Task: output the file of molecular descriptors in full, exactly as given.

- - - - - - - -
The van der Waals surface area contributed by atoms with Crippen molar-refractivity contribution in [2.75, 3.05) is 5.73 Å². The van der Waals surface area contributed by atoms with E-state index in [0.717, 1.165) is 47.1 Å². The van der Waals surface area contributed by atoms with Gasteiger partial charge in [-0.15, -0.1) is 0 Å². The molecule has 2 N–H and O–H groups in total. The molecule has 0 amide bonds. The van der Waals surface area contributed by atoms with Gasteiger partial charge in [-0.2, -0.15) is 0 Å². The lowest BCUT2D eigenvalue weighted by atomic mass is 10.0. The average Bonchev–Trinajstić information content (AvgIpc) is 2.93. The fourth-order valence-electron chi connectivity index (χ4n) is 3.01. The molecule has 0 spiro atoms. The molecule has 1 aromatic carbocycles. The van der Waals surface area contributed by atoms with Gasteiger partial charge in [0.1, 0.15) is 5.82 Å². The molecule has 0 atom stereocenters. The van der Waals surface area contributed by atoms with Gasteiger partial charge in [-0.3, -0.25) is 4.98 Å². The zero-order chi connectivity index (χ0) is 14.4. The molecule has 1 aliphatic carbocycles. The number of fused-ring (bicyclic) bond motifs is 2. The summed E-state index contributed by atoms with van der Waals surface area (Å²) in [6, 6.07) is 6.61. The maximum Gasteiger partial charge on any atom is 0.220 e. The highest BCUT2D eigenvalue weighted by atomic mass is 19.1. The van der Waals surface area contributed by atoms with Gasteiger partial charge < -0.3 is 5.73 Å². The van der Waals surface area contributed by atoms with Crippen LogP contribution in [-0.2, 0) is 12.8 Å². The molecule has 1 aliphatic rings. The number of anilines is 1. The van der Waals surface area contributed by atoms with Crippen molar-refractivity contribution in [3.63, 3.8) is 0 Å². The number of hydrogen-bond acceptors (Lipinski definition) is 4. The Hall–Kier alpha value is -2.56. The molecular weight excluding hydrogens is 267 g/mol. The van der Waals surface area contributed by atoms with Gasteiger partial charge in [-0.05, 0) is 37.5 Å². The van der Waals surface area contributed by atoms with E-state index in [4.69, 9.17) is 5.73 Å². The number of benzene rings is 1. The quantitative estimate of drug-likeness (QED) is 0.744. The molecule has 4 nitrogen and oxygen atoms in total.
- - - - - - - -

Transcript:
The van der Waals surface area contributed by atoms with Crippen molar-refractivity contribution in [2.75, 3.05) is 5.73 Å². The van der Waals surface area contributed by atoms with E-state index in [0.717, 1.165) is 47.1 Å². The van der Waals surface area contributed by atoms with Gasteiger partial charge in [-0.15, -0.1) is 0 Å². The molecule has 2 N–H and O–H groups in total. The molecule has 0 amide bonds. The van der Waals surface area contributed by atoms with Gasteiger partial charge in [-0.2, -0.15) is 0 Å². The lowest BCUT2D eigenvalue weighted by atomic mass is 10.0. The average Bonchev–Trinajstić information content (AvgIpc) is 2.93. The fourth-order valence-electron chi connectivity index (χ4n) is 3.01. The molecule has 0 spiro atoms. The molecule has 1 aromatic carbocycles. The van der Waals surface area contributed by atoms with Gasteiger partial charge in [0.1, 0.15) is 5.82 Å². The molecule has 0 atom stereocenters. The van der Waals surface area contributed by atoms with Gasteiger partial charge in [-0.3, -0.25) is 4.98 Å². The zero-order chi connectivity index (χ0) is 14.4. The molecule has 1 aliphatic carbocycles. The number of fused-ring (bicyclic) bond motifs is 2. The summed E-state index contributed by atoms with van der Waals surface area (Å²) in [6, 6.07) is 6.61. The maximum Gasteiger partial charge on any atom is 0.220 e. The highest BCUT2D eigenvalue weighted by atomic mass is 19.1. The van der Waals surface area contributed by atoms with Gasteiger partial charge < -0.3 is 5.73 Å². The van der Waals surface area contributed by atoms with Crippen LogP contribution in [-0.2, 0) is 12.8 Å². The molecule has 1 aliphatic rings. The number of anilines is 1. The van der Waals surface area contributed by atoms with Crippen molar-refractivity contribution in [3.63, 3.8) is 0 Å². The number of hydrogen-bond acceptors (Lipinski definition) is 4. The Hall–Kier alpha value is -2.56. The molecular weight excluding hydrogens is 267 g/mol. The van der Waals surface area contributed by atoms with Gasteiger partial charge in [-0.05, 0) is 37.5 Å². The van der Waals surface area contributed by atoms with E-state index in [4.69, 9.17) is 5.73 Å². The number of benzene rings is 1. The quantitative estimate of drug-likeness (QED) is 0.744. The molecule has 4 nitrogen and oxygen atoms in total.